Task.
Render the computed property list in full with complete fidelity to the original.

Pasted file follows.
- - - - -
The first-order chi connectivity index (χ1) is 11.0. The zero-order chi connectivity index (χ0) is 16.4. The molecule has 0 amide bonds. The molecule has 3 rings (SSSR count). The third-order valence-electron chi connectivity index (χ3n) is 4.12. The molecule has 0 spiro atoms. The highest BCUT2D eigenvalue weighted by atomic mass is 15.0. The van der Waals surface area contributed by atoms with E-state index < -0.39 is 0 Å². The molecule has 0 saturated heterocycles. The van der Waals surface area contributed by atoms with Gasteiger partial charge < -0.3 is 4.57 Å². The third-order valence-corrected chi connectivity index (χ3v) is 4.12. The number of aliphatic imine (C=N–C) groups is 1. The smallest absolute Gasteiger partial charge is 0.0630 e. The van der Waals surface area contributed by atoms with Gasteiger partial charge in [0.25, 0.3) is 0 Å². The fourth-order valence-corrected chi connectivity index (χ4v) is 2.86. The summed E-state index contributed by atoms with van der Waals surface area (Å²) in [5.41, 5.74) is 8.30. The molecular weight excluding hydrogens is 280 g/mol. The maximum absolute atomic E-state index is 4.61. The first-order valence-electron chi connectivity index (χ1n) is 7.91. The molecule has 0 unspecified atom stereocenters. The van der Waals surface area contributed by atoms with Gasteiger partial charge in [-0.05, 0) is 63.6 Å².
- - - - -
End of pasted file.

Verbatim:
The first-order chi connectivity index (χ1) is 11.0. The zero-order chi connectivity index (χ0) is 16.4. The molecule has 0 amide bonds. The molecule has 3 rings (SSSR count). The third-order valence-electron chi connectivity index (χ3n) is 4.12. The molecule has 0 spiro atoms. The highest BCUT2D eigenvalue weighted by atomic mass is 15.0. The van der Waals surface area contributed by atoms with E-state index < -0.39 is 0 Å². The molecule has 0 saturated heterocycles. The van der Waals surface area contributed by atoms with Gasteiger partial charge < -0.3 is 4.57 Å². The third-order valence-corrected chi connectivity index (χ3v) is 4.12. The number of aliphatic imine (C=N–C) groups is 1. The smallest absolute Gasteiger partial charge is 0.0630 e. The van der Waals surface area contributed by atoms with Gasteiger partial charge in [0.25, 0.3) is 0 Å². The fourth-order valence-corrected chi connectivity index (χ4v) is 2.86. The summed E-state index contributed by atoms with van der Waals surface area (Å²) in [5.41, 5.74) is 8.30. The molecular weight excluding hydrogens is 280 g/mol. The maximum absolute atomic E-state index is 4.61. The first-order valence-electron chi connectivity index (χ1n) is 7.91. The molecule has 0 unspecified atom stereocenters. The van der Waals surface area contributed by atoms with Gasteiger partial charge in [-0.05, 0) is 63.6 Å².